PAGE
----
While homeschooling is most often associated with a conservative Christian upbringing, there are many valid reasons why a "liberal" parent might choose to educate his/her kids outside of the rigors and propaganda of the industrial "Prussian" model of education. (I learned about the whole Prussian thing from Shimon Waronker on my tour of PS770 The New American Academy; it's basically the thing that you and I think of when we think of "school" - one teacher per grade at the head of class, pupils staring forward, requiring permission to go to the bathroom, teachers working in isolation etc. Though I must say the way it's described by detractors makes it sound like pure 1984 brainwashing, while my experience with public school felt very inquisitive and fun, lots of breakout groups and experimentation. But it IS interesting to think of the modern system as all about delivering a fundamentally obedient adherence to structure, society and State.)

So last week on my way to work I stopped off at the Brooklyn Apple Academy on a gorgeous early Spring day and stepped into a private house on one of Lefferts Manor's most gorgeous tree-lined blocks. The school is being hosted by a local couple whose kid attends, and a financial arrangement is worked out to use their home as school. As I stepped inside I was greeted by the sound of gleeful playing, as the actual "structured" school day doesn't start til "tea" is served around 9:30. The first thing I noted was the colorful chalkboard that had all sorts of useful and organizational info on it, looking thusly:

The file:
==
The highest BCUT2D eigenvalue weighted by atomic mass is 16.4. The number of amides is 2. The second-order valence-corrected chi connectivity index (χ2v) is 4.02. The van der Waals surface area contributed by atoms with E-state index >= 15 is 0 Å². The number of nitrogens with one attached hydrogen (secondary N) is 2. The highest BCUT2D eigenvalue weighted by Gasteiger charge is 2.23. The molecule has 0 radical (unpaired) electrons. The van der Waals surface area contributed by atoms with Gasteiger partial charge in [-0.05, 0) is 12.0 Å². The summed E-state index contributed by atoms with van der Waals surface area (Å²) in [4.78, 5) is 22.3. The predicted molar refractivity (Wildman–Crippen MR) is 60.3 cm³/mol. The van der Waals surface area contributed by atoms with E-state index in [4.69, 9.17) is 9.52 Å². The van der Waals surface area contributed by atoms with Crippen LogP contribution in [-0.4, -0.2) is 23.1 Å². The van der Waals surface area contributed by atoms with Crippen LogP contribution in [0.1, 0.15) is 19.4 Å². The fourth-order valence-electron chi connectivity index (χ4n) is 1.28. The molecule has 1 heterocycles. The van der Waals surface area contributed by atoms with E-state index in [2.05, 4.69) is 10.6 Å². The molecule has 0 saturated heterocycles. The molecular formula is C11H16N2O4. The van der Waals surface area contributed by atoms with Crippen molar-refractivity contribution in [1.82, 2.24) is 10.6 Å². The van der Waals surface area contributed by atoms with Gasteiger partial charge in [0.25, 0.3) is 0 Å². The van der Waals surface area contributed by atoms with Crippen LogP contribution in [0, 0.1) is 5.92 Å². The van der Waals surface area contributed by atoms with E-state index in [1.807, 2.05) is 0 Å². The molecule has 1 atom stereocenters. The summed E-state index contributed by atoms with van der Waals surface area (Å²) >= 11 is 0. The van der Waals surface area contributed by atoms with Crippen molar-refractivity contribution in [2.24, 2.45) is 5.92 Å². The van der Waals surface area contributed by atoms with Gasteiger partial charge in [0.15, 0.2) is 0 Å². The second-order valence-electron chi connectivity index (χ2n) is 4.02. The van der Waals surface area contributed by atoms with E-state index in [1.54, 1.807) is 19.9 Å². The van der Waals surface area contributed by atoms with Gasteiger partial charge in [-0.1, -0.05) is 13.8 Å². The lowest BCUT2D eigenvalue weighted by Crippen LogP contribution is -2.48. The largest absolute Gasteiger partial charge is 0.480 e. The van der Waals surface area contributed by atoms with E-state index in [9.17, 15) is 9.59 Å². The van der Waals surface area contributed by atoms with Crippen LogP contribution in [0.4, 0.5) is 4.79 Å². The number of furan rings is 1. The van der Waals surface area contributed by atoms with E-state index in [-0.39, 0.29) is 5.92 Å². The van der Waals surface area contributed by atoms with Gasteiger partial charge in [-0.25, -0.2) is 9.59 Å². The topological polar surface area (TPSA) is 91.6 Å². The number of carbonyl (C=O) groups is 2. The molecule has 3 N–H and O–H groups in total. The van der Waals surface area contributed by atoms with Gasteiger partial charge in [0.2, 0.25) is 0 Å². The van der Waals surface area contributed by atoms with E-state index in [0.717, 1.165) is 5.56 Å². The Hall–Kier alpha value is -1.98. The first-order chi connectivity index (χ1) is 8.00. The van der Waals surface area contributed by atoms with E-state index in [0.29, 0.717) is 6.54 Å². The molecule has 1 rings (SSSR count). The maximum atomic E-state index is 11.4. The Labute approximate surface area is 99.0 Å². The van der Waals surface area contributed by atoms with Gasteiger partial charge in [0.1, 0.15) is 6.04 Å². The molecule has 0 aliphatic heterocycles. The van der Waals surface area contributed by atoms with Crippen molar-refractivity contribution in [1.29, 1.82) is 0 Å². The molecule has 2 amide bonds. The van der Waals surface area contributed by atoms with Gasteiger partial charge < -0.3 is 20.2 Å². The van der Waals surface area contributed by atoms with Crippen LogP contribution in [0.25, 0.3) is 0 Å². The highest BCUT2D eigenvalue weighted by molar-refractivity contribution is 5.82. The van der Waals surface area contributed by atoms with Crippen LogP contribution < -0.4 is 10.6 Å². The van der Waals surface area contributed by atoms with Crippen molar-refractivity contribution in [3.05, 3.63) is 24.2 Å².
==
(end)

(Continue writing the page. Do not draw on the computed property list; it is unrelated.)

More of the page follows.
A cursory look shows that the days are actually quite structured, despite their artiness, and that "work time" includes actual lesson plans, often involving visits to actual local spots of interest and people doing interesting things. An upcoming visit, for instance, is to the Sacred Vibes Apothecary, a sort of New Age healing center that mixes up all manner of herbal remedies and tinctures. So yeah, there are school options out there that will introduce your kid to things other than the "state-sponsored" Zoo, Museum and Aquarium. (Dominant Culture getting you down? Head on over to Sacred Vibes for an elixir called "Think Different, But Still Do It On An iPad.")